App Review and Giveaway for Language Empires

I’m astonished as to the number of apps SmartyEars now has, as well as the frequency of new releases.  I recently had the chance to test “Language Empires” which I was excited about because it addresses higher level language skills much more in keeping with what my caseload requires.

Let’s take a quick look around and see what it has to offer!

Language Empires covers a number of language skills:  Vocabulary, Which questions, Why questions, How questions, Predicting, Sequencing, Inferencing and Figurative language.  Many of the sections have various levels.  When you open the game you will choose or add a player(s).  Then you will see the “island.”  Simply drag the players icon to each of the regions that you want to target.  (For you board game enthusiasts, it has a “Risk” or “Settlers of Catan” feel).  Players can be in multiple regions, and players can be in the same region if you are playing as a group.

Now it’s time to play!  The avatars of all the players will appear at the bottom of the screen and it will indicate whose turn it is and provide an appropriate question.  Scores are recorded and can be viewed at any time.  I particularly liked the easy to read bar graph of scores, including the color coded performance levels.  Reports can be shared in a variety of ways including email, printed copy, etc.

Players will earn “treasure” as they score correct answers which will show in a kind of trophy case that can be viewed when your game is over.  I think this would be motivating for lots of kids.  You kind of want to “fill up” those empty treasure holes!

Now let’s discover the lands!

Each region has a specific flavor such as Ancient China, Medieval times or the future.  Treasures earned in each land are specific to the region’s theme.  The first screen to show when you visit a land gives an overview of the skill to be targeted as well as an introduction to the theme.

As you make answer selections, you receive “try again” or “well done” messages.  If you receive a “try again,” your incorrect selection disappears and narrows your choices.

Vocabulary:   This land offers two different levels of vocabulary.  Level 1 includes words such as:  explore, flexible and arrange.  Level 2 includes:  typical, reliable and endangered.  Players are given a short scenario that uses the target word and then asked what a specific word in the passage means.  To the side, the player has four possible definitions to choose between.

Which questions:  This land also has two levels.  Level 1 will give a player two answer choices, Level 2 gives players three choices.  Again, you have a short passage, and a comprehension question containing “which.”

Why questions:  Similar to the set-up of “which questions,” but with three levels.  Level 1 has two answer choices, Level 2 has three choices, Level 3 has four choices.  A short passage is read, and the player is asked a comprehension question containing “why.”  Periodically, there will be a question pertaining only to a pictured scenario.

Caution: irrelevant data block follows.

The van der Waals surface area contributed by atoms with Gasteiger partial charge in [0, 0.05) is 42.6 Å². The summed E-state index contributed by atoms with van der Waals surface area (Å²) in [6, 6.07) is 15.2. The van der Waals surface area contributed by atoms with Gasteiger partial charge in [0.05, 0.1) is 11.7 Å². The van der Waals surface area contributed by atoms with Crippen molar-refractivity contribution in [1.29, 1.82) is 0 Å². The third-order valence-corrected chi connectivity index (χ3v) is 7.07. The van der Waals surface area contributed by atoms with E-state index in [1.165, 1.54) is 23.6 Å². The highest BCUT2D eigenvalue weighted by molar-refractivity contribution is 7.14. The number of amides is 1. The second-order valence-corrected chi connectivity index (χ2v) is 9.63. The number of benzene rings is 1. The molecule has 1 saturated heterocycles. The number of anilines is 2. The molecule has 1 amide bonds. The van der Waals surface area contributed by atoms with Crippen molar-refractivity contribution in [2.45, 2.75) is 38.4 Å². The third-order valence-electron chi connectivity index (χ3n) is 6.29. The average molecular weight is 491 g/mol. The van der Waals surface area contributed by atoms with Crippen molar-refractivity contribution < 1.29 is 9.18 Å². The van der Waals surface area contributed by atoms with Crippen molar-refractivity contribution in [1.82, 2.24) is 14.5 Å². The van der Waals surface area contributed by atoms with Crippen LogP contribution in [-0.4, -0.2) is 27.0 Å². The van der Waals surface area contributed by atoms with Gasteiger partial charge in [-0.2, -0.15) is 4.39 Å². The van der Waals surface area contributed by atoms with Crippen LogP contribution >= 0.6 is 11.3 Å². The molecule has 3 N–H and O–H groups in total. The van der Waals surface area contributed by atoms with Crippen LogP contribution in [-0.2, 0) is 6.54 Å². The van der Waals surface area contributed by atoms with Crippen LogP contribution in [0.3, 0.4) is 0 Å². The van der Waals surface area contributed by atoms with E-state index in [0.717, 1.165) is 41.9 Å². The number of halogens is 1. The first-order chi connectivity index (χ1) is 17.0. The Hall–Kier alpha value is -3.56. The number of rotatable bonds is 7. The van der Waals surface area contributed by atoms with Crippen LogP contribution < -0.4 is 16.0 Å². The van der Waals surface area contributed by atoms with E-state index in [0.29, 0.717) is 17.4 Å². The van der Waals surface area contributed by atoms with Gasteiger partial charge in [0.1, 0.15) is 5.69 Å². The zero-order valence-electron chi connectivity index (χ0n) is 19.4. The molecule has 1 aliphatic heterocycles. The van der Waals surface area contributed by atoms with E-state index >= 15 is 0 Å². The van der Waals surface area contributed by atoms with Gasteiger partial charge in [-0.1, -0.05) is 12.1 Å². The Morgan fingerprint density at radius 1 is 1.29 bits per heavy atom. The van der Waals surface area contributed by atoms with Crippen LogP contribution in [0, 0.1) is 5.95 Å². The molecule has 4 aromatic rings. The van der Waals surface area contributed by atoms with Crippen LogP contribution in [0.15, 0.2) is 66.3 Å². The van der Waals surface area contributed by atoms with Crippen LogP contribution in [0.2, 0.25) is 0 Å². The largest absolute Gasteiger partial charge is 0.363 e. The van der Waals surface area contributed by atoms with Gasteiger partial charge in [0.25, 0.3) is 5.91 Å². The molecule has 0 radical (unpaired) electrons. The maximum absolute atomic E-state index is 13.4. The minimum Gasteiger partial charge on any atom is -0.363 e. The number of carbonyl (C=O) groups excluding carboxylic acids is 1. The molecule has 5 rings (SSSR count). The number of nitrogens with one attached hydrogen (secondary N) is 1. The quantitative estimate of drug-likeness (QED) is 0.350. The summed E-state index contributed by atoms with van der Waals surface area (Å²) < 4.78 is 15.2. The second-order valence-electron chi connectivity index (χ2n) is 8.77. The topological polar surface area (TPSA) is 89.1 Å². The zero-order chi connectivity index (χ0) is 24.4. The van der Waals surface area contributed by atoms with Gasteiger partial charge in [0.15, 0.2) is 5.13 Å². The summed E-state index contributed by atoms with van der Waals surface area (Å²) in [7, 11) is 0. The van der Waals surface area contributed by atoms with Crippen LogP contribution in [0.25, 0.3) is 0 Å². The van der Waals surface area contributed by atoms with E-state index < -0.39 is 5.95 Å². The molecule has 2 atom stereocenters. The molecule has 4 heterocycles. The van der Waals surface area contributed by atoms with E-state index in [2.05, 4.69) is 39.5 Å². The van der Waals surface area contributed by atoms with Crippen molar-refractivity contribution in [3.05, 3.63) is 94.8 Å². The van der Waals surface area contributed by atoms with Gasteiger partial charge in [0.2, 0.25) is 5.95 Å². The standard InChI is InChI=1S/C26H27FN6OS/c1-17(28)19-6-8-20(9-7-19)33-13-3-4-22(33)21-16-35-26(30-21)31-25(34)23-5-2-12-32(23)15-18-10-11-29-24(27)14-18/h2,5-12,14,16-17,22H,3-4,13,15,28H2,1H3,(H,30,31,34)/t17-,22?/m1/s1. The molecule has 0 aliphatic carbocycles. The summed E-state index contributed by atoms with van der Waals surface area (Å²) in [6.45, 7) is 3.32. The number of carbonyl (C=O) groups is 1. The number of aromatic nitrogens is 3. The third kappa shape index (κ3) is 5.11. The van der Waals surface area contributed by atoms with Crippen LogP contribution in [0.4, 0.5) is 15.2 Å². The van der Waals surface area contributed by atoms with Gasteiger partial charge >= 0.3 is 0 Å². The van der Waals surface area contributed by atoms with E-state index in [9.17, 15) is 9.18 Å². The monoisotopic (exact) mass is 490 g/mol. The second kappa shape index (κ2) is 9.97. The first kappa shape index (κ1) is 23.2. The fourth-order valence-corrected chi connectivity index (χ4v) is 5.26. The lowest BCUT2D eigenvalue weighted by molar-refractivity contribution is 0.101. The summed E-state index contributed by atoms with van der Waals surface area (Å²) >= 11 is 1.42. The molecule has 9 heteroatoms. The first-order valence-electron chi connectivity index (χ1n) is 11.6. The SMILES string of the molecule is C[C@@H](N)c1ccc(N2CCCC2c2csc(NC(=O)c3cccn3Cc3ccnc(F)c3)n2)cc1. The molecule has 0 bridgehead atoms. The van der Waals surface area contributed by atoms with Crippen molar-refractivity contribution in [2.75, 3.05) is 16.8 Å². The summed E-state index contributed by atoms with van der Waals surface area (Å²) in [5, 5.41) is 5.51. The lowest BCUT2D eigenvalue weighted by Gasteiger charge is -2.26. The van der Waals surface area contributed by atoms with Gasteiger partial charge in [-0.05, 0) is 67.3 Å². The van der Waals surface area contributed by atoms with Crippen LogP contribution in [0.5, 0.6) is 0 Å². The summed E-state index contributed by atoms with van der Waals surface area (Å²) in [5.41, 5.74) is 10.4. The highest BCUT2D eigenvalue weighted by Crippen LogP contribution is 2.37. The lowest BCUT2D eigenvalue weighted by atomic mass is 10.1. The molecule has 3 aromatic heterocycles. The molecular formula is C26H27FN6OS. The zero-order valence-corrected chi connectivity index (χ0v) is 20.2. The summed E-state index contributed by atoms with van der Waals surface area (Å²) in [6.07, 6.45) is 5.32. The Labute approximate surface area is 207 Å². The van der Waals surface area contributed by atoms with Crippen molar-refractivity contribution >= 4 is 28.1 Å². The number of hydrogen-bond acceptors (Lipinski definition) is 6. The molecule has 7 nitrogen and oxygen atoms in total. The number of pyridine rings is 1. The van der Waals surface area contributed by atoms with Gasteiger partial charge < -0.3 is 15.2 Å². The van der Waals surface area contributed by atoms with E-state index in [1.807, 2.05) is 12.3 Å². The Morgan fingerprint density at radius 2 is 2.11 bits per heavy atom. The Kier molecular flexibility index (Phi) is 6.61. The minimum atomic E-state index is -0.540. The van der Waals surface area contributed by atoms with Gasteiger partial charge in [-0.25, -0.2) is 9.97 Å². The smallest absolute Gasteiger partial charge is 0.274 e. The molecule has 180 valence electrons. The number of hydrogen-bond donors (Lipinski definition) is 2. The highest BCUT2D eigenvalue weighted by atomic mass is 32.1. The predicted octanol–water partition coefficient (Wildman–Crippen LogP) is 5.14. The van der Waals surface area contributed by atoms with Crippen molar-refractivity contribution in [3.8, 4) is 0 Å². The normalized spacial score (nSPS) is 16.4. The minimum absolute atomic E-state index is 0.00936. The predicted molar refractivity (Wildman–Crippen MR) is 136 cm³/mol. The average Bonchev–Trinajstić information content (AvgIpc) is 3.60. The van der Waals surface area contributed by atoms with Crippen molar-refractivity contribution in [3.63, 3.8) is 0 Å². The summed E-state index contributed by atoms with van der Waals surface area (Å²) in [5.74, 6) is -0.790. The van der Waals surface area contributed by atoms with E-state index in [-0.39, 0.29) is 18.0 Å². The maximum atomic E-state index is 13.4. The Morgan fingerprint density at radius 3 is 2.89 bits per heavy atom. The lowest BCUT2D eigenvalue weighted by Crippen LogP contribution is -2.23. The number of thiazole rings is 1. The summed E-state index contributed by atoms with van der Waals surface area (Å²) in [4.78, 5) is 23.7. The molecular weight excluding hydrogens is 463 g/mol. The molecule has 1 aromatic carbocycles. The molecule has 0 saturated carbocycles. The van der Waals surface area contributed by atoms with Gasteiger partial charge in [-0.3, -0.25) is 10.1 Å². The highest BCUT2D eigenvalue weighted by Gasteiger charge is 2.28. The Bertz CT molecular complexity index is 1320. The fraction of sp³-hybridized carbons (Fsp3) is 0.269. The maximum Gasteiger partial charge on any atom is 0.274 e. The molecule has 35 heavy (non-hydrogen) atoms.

How questions:  Short passages or pictured scenarios are offered with follow up comprehension questions containing “how.”

Sequencing:  There are three levels in this region.  Level 1 has you order three items.  Level 2 has four items to order and Level 3 has five.  The only difficulty I had with this region is that a couple of the sequences, such as getting ready for school, might have a couple different “correct” answers and not one clear one.

Predicting:  You have three skill levels for this goal.  Level 1 gives two choices, Level 2 gives three and Level 3 gives four choices.  Players are asked to speculate what might happen next after hearing a short passage or viewing a pictured scene.

Inferencing:  This has two skill levels.  Level 1 offers two choices and Level 2 offers three answer choices.  Players infer what might be occurring in pictured scenarios or after a short passage.

Figurative language:  Players listen to short passages that include an idiom, simile or metaphor and asked to choose the meaning.

I’m very excited to use this!  Because most of my students are very high functioning, traditional speech materials can be too low level for me to use without significant adaptation.  The higher level skills covered here are going to be invaluable!

This review refers to version 1.4 and is available in the iTunes app store for $24.99.  I received a copy for use and another to giveaway, but the opinions expressed are strictly my own.

Wish this was on your iPad?  It could be!  Enter my giveaway below.  You can enter up to three times, but you only have until midnight EST on October 13, 2013!  The winner will be randomly selected and announced on October 14, 2013.  Good luck!

a Rafflecopter giveaway


This Post Has 5 Comments

  1. Kathy Bassett

    This would be great.

  2. Carmel Etzel

    Up to what grade level/ age level would this app be good to use with?

    1. admin

      It’s designed for elementary aged students. Where I work, it would suit up to 2nd/3rd grade, but in many settings I think it could be used up through 5th grade. Kim

  3. Barb

    This looks like a good app. for inferencing and predicting. I like seeing choices for differrent levels.

    1. admin

      Me too 🙂 Kim

Comments are closed.


The views expressed in this blog are my own and are intended to inspire other speech-language pathologists in their own practice. If you are a parent, teacher or other educator, these ideas are not intended to take the place of treatment by a certified clinician. Read full disclaimer here.